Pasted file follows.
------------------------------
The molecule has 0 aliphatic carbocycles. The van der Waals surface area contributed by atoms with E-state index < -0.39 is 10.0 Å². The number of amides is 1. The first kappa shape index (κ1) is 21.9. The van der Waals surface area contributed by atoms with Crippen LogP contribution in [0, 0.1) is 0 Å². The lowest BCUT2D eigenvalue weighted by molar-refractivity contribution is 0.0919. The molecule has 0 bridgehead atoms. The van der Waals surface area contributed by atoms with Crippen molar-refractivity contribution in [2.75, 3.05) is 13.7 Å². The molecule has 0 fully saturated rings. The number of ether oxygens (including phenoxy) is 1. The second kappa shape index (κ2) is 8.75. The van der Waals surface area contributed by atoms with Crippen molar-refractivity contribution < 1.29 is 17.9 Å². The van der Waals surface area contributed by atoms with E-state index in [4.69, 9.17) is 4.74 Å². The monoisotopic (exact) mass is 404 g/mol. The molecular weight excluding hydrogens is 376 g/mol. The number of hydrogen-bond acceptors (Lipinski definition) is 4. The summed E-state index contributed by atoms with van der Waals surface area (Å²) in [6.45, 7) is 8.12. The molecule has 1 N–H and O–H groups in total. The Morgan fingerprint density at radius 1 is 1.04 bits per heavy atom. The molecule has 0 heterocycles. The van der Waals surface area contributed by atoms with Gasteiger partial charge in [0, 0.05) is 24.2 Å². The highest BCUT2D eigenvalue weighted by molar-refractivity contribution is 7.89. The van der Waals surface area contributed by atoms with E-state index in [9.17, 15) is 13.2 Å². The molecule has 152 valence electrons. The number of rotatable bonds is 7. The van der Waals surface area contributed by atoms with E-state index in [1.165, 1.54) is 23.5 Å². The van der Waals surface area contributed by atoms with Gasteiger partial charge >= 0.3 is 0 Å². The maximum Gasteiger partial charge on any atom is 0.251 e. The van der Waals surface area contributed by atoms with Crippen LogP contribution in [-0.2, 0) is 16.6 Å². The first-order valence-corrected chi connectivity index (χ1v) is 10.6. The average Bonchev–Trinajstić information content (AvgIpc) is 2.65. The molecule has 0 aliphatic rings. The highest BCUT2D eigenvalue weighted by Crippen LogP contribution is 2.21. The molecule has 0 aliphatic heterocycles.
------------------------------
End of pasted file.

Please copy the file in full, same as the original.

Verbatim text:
The molecule has 0 aliphatic carbocycles. The van der Waals surface area contributed by atoms with E-state index < -0.39 is 10.0 Å². The number of amides is 1. The first kappa shape index (κ1) is 21.9. The van der Waals surface area contributed by atoms with Crippen LogP contribution in [0, 0.1) is 0 Å². The lowest BCUT2D eigenvalue weighted by molar-refractivity contribution is 0.0919. The molecule has 0 bridgehead atoms. The van der Waals surface area contributed by atoms with Crippen molar-refractivity contribution in [2.75, 3.05) is 13.7 Å². The molecule has 0 fully saturated rings. The number of ether oxygens (including phenoxy) is 1. The second kappa shape index (κ2) is 8.75. The van der Waals surface area contributed by atoms with Crippen molar-refractivity contribution < 1.29 is 17.9 Å². The van der Waals surface area contributed by atoms with E-state index in [4.69, 9.17) is 4.74 Å². The monoisotopic (exact) mass is 404 g/mol. The molecular weight excluding hydrogens is 376 g/mol. The number of hydrogen-bond acceptors (Lipinski definition) is 4. The summed E-state index contributed by atoms with van der Waals surface area (Å²) in [6.45, 7) is 8.12. The molecule has 1 N–H and O–H groups in total. The Morgan fingerprint density at radius 1 is 1.04 bits per heavy atom. The molecule has 0 heterocycles. The van der Waals surface area contributed by atoms with Gasteiger partial charge in [0, 0.05) is 24.2 Å². The highest BCUT2D eigenvalue weighted by molar-refractivity contribution is 7.89. The van der Waals surface area contributed by atoms with E-state index in [9.17, 15) is 13.2 Å². The molecule has 152 valence electrons. The number of rotatable bonds is 7. The van der Waals surface area contributed by atoms with E-state index in [1.165, 1.54) is 23.5 Å². The van der Waals surface area contributed by atoms with Gasteiger partial charge >= 0.3 is 0 Å². The maximum Gasteiger partial charge on any atom is 0.251 e. The van der Waals surface area contributed by atoms with Crippen LogP contribution in [-0.2, 0) is 16.6 Å². The first-order valence-corrected chi connectivity index (χ1v) is 10.6. The average Bonchev–Trinajstić information content (AvgIpc) is 2.65. The molecule has 0 aliphatic rings. The highest BCUT2D eigenvalue weighted by Crippen LogP contribution is 2.21. The molecule has 0 aliphatic heterocycles.